The funds will be used for the next phase of a project intended to develop prediction models that can be used to anticipate output from both large solar generating facilities and smaller, roof-top, distributed solar resources. The information would be passed on to operators allowing them to plan for supplemental power as needed.
The project helps advance Governor Andrew Cuomo’s (D-NY) goal of investing in renewable energy sources which will provide clean electricity to more New Yorkers.
“We need to fully understand solar output, whether rooftop or utility scale, and what the impact is of changing weather conditions, if we want to fully integrate photovoltaic power generation into system operations,” said Alan Ettlinger, director of research, technology development and innovation at NYPA.
Increasing use of solar power highlights the growing need to understand the impact of photovoltaic power generation on net system load, forecasting and planning for online generation. Solar power forecasting, up to days ahead, is required to understand how solar output may change based on cloud movement and other factors such as aerosols, pollutants and particulates.
This project will build on prior research sponsored by the U.S. Department of Energy Solar Energy Technologies Office and recently carried out by the National Center for Atmospheric Research team including Brookhaven National Laboratory. In the previous work, NCAR developed a specialized weather prediction model for day-ahead forecasting and BNL developed a sky imager system to determine the movement of clouds and their impact on power generation.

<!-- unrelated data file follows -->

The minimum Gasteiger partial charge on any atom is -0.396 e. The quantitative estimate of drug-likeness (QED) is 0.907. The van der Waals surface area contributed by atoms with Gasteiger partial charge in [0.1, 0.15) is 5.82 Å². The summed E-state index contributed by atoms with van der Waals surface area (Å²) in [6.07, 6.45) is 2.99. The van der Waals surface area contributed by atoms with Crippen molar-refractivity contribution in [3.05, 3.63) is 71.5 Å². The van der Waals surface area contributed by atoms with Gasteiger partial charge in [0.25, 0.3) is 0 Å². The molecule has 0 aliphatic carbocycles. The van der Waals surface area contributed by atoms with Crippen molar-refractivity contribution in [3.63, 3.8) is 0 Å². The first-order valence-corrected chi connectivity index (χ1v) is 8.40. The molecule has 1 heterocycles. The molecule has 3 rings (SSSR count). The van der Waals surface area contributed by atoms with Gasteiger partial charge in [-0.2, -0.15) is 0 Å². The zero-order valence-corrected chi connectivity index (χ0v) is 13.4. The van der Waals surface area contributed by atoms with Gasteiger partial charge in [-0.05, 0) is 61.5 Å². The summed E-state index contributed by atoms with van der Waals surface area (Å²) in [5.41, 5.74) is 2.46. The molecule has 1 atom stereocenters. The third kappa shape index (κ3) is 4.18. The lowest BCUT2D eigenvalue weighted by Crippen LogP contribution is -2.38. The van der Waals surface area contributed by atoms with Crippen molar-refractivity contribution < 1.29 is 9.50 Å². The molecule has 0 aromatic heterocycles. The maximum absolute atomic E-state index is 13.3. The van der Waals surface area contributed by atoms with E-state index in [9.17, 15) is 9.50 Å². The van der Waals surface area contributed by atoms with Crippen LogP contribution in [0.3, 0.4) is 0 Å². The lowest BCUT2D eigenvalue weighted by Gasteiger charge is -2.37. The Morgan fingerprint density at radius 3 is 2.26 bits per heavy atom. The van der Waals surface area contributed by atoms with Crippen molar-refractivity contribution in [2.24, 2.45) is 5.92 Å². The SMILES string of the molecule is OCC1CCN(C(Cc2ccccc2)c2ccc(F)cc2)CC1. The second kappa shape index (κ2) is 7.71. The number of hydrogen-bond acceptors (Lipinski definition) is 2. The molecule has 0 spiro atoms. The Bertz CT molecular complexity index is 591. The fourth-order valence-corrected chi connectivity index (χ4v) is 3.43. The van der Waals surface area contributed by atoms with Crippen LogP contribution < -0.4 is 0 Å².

This new effort will scale up that research and determine the benefit of deploying to the wider New York state area. Activities will focus on the use of sensors and other equipment to allow for improved cloud and irradiance forecasting at several representative sites across New York State. Such networks can stitch together “snapshot” images and localized forecasting provided by individual imaging systems and thus expand forecasting capabilities over large regions and longer time horizons. The forecast network will take advantage of newly installed, enhanced MesoNet meteorological stations across the state funded by the U.S. Department of Homeland Security.
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